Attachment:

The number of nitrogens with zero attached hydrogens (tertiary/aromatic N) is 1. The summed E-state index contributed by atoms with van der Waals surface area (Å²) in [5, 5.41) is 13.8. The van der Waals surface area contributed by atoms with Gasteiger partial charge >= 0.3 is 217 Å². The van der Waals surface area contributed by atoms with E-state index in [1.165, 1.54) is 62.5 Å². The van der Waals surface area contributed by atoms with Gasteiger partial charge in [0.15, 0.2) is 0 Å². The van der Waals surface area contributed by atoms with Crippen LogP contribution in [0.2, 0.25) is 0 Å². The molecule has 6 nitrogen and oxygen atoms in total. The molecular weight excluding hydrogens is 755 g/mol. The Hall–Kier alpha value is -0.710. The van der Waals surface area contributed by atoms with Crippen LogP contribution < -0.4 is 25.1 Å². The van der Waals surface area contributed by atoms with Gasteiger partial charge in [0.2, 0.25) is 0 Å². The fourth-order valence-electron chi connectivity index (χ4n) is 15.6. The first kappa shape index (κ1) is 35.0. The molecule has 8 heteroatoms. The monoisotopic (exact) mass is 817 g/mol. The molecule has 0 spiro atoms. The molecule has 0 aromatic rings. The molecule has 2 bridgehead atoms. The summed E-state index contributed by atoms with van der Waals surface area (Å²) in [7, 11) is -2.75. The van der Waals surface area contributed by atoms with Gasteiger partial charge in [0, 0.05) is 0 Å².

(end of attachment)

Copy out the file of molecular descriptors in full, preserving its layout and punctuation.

The number of nitrogens with zero attached hydrogens (tertiary/aromatic N) is 1. The summed E-state index contributed by atoms with van der Waals surface area (Å²) in [5, 5.41) is 13.8. The van der Waals surface area contributed by atoms with Gasteiger partial charge >= 0.3 is 217 Å². The van der Waals surface area contributed by atoms with E-state index in [1.165, 1.54) is 62.5 Å². The van der Waals surface area contributed by atoms with Gasteiger partial charge in [0.15, 0.2) is 0 Å². The van der Waals surface area contributed by atoms with Crippen LogP contribution in [0.2, 0.25) is 0 Å². The molecule has 6 nitrogen and oxygen atoms in total. The molecular weight excluding hydrogens is 755 g/mol. The Hall–Kier alpha value is -0.710. The van der Waals surface area contributed by atoms with Crippen LogP contribution < -0.4 is 25.1 Å². The van der Waals surface area contributed by atoms with Gasteiger partial charge in [0.2, 0.25) is 0 Å². The fourth-order valence-electron chi connectivity index (χ4n) is 15.6. The first kappa shape index (κ1) is 35.0. The molecule has 8 heteroatoms. The monoisotopic (exact) mass is 817 g/mol. The molecule has 0 spiro atoms. The molecule has 0 aromatic rings. The molecule has 2 bridgehead atoms. The summed E-state index contributed by atoms with van der Waals surface area (Å²) in [7, 11) is -2.75. The van der Waals surface area contributed by atoms with Gasteiger partial charge in [0, 0.05) is 0 Å².